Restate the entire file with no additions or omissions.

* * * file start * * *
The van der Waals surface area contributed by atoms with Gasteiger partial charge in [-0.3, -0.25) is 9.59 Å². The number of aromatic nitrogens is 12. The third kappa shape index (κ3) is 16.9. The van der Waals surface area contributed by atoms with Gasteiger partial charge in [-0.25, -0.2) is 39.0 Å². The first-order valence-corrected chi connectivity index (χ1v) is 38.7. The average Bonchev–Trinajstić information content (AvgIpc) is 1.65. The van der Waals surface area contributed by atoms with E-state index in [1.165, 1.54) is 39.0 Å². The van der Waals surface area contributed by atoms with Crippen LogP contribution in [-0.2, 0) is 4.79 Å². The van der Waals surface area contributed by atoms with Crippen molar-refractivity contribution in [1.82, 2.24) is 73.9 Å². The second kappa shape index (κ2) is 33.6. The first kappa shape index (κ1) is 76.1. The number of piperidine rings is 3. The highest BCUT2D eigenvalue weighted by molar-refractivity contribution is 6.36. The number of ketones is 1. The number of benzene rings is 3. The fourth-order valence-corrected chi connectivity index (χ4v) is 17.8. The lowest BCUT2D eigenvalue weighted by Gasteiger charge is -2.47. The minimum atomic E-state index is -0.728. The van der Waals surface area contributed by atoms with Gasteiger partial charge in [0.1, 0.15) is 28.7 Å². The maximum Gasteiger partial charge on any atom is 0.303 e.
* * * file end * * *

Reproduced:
The van der Waals surface area contributed by atoms with Gasteiger partial charge in [-0.3, -0.25) is 9.59 Å². The number of aromatic nitrogens is 12. The third kappa shape index (κ3) is 16.9. The van der Waals surface area contributed by atoms with Gasteiger partial charge in [-0.25, -0.2) is 39.0 Å². The first-order valence-corrected chi connectivity index (χ1v) is 38.7. The average Bonchev–Trinajstić information content (AvgIpc) is 1.65. The van der Waals surface area contributed by atoms with E-state index in [1.165, 1.54) is 39.0 Å². The van der Waals surface area contributed by atoms with Crippen LogP contribution in [-0.2, 0) is 4.79 Å². The van der Waals surface area contributed by atoms with Crippen molar-refractivity contribution in [1.82, 2.24) is 73.9 Å². The second kappa shape index (κ2) is 33.6. The first kappa shape index (κ1) is 76.1. The number of piperidine rings is 3. The highest BCUT2D eigenvalue weighted by molar-refractivity contribution is 6.36. The number of ketones is 1. The number of benzene rings is 3. The fourth-order valence-corrected chi connectivity index (χ4v) is 17.8. The lowest BCUT2D eigenvalue weighted by Gasteiger charge is -2.47. The minimum atomic E-state index is -0.728. The van der Waals surface area contributed by atoms with Gasteiger partial charge in [0.1, 0.15) is 28.7 Å². The maximum Gasteiger partial charge on any atom is 0.303 e.